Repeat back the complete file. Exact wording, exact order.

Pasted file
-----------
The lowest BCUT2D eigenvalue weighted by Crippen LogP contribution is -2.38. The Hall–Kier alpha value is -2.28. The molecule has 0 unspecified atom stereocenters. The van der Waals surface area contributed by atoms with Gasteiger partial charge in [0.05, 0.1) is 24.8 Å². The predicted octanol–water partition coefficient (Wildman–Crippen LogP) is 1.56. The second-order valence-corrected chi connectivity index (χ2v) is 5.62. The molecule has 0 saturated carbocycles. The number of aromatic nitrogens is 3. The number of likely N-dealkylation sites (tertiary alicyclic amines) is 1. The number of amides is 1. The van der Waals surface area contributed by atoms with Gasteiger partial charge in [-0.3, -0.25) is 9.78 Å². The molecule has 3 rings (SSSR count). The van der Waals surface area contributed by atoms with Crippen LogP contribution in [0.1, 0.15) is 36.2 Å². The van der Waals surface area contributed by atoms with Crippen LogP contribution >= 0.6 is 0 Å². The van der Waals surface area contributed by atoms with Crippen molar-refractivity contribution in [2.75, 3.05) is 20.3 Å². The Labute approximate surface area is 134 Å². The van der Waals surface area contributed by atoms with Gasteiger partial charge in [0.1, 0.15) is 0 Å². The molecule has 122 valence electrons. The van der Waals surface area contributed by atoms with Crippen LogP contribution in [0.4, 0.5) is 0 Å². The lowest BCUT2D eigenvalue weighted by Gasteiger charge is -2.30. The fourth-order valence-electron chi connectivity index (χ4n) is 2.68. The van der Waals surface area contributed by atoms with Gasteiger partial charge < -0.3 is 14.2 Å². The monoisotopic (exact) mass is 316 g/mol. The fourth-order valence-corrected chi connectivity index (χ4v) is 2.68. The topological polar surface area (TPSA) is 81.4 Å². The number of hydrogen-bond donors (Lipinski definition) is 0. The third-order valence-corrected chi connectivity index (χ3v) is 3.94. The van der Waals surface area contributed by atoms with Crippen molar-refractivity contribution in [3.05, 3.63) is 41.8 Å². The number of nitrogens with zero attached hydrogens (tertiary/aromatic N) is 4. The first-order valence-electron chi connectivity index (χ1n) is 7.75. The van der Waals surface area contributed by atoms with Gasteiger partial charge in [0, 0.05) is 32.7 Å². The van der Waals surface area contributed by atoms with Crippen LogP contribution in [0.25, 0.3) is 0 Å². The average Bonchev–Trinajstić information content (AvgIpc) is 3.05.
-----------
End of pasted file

The lowest BCUT2D eigenvalue weighted by Crippen LogP contribution is -2.38. The Hall–Kier alpha value is -2.28. The molecule has 0 unspecified atom stereocenters. The van der Waals surface area contributed by atoms with Gasteiger partial charge in [0.05, 0.1) is 24.8 Å². The predicted octanol–water partition coefficient (Wildman–Crippen LogP) is 1.56. The second-order valence-corrected chi connectivity index (χ2v) is 5.62. The molecule has 0 saturated carbocycles. The number of aromatic nitrogens is 3. The number of likely N-dealkylation sites (tertiary alicyclic amines) is 1. The number of amides is 1. The van der Waals surface area contributed by atoms with Gasteiger partial charge in [-0.3, -0.25) is 9.78 Å². The molecule has 3 rings (SSSR count). The van der Waals surface area contributed by atoms with Crippen LogP contribution in [0.1, 0.15) is 36.2 Å². The van der Waals surface area contributed by atoms with Crippen LogP contribution >= 0.6 is 0 Å². The van der Waals surface area contributed by atoms with Crippen molar-refractivity contribution in [2.75, 3.05) is 20.3 Å². The Labute approximate surface area is 134 Å². The van der Waals surface area contributed by atoms with Gasteiger partial charge in [0.1, 0.15) is 0 Å². The molecule has 122 valence electrons. The van der Waals surface area contributed by atoms with Crippen LogP contribution in [0.4, 0.5) is 0 Å². The lowest BCUT2D eigenvalue weighted by Gasteiger charge is -2.30. The fourth-order valence-electron chi connectivity index (χ4n) is 2.68. The van der Waals surface area contributed by atoms with Gasteiger partial charge < -0.3 is 14.2 Å². The monoisotopic (exact) mass is 316 g/mol. The fourth-order valence-corrected chi connectivity index (χ4v) is 2.68. The topological polar surface area (TPSA) is 81.4 Å². The number of hydrogen-bond donors (Lipinski definition) is 0. The third-order valence-corrected chi connectivity index (χ3v) is 3.94. The van der Waals surface area contributed by atoms with Crippen molar-refractivity contribution in [3.05, 3.63) is 41.8 Å². The number of nitrogens with zero attached hydrogens (tertiary/aromatic N) is 4. The first-order valence-electron chi connectivity index (χ1n) is 7.75. The van der Waals surface area contributed by atoms with Gasteiger partial charge in [0, 0.05) is 32.7 Å². The van der Waals surface area contributed by atoms with Crippen LogP contribution in [0.25, 0.3) is 0 Å². The average Bonchev–Trinajstić information content (AvgIpc) is 3.05.